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Teacher vaccines open up the possibility for in-person instruction for most students in March/April

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Posted at 11:19 AM, Feb 10, 2021
and last updated 2021-02-10 20:01:31-05

CLEVELAND — Many teachers across Cuyahoga County are getting their first COVID vaccines Wednesday as one of the first steps towards Gov. Mike DeWine’s plan to have schools reopened for in-person instruction by March 1.

Many districts have told News 5 that despite DeWine's goal, they plan to reopen only when they feel it is safe.

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Observation areas at CMSD's vaccine sites allow teachers to wait for 15-30 minutes to make sure they don't have negative reactions to their COVID shots.

Akron Public Schools has already announced their plan to bring students back to the building.

Starting March 15, kindergarten through second grade students and those with disabilities will return to school five days a week. Older students opting for in-person learning will start March 22.

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CMSD students will have the option to return to in-person instruction starting on March 1 in a phased-approach that will ramp up through most of March.

Constellation Schools announced that all kindergarten through eighth grade students have the option to do hybrid instruction on March 22.

“Families will still have the option to be educated virtually if they choose,” said Constellation Schools Education Program Coordinator Brian Knight in an email.

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Hawken School has handled an increased interest, at least partially due to the option for in-person instruction, with distanced students and plastic barriers.

Despite that, Cleveland Metropolitan School District (CMSD) CEO Eric Gordon still isn’t committing to a date to reopen.

“We will continue to look at the public health data, which is improving in Cuyahoga County, that’s exciting news,” said Gordon. “I also want to see how this process works this week to see that we’re on track for vaccines.”

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Temperature monitors help screen people who enter CMSD buildings.

Gordon says Governor DeWine’s March 1 goal would be tight because his staff’s second vaccine doses will only be given in March. The District tells News 5 they expect to fill parents in on the plans for some kind of in-person instruction or hybrid option in the next few days or weeks.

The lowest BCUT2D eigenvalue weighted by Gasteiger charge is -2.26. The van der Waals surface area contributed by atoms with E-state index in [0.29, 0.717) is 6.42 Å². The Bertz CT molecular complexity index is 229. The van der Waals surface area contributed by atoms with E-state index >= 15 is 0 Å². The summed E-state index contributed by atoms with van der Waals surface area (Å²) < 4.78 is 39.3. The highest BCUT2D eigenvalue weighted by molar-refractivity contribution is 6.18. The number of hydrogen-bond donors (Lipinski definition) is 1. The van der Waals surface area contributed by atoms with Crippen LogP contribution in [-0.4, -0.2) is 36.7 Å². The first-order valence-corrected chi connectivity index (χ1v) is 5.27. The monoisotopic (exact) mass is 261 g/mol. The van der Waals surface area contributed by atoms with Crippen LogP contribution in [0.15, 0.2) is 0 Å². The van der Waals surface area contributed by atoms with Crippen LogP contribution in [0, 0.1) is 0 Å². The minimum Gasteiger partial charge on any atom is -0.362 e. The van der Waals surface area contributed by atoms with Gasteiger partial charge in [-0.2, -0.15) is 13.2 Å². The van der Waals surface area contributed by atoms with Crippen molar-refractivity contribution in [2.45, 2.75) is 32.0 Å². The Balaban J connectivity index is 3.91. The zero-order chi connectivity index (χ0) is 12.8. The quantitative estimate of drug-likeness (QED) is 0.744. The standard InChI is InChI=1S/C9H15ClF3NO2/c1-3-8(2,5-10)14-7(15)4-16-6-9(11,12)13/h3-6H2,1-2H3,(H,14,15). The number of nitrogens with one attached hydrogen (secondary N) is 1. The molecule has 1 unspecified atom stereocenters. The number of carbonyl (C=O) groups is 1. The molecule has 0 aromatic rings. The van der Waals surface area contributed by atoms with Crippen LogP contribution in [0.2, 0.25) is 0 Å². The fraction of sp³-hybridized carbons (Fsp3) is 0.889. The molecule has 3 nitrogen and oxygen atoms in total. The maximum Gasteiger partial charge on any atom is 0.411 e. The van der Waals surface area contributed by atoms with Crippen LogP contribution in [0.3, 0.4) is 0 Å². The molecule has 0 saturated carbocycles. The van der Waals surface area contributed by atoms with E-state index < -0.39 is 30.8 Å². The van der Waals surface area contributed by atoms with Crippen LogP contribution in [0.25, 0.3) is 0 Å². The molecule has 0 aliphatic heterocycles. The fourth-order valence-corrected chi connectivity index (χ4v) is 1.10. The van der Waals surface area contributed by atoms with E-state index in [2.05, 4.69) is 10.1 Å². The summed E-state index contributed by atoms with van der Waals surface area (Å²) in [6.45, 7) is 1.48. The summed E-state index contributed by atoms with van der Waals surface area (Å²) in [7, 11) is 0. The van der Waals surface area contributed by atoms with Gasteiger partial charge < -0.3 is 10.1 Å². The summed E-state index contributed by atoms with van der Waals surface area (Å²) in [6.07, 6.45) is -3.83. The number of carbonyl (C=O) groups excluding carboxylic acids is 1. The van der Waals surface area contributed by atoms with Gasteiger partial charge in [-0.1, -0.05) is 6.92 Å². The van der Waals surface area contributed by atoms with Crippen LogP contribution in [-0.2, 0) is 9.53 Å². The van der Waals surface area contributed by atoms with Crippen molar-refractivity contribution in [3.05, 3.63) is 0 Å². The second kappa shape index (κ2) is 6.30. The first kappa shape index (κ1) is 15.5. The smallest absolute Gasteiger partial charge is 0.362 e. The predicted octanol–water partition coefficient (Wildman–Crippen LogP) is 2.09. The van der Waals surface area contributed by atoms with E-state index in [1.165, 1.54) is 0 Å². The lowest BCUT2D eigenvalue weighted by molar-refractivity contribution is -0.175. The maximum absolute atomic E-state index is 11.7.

“I do plan after seeing how this process works this week, hopefully it will work as well as we expect it to,” said Gordon. “That will give me enough information to provide a community update.”

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CMSD says its vaccine locations have the ability to process a large number of educators in a safe way because of the large gyms in which they are set up. As teachers are vaccinated, more students can return to classrooms, but many have been learning remotely for nearly a full year.

Gordon told the Cleveland City Council Monday that family survey data says about half the CMSD family population wants to remain in remote learning. The other half is like Natasha Lovelace and her high school-aged daughter.

“I’m rooting for the kids to go back to school,” said Lovelace, who adds that the feeling is mutual between her and her daughter. “With my 7 and 6-year-olds, I can help with addition and subtraction,” said Lovelace. “With my teenager, I cannot help with trigonometry.”

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Even after teachers get vaccinated, the Centers for Disease Control recommend that schools still maintain social distancing rules and mask-wearing to prevent COVID spread. Neither COVID vaccine is approved for students younger than 16 years old.

Her daughter misses running track, seeing friends, and school work is just a little harder even with the best remote learning plan. For now, all Lovelace and her daughter can go is wait.

“Let me tell you, if they told me she could go back to school next Monday, she’d be dropped off early and ready,” said Lovelace.

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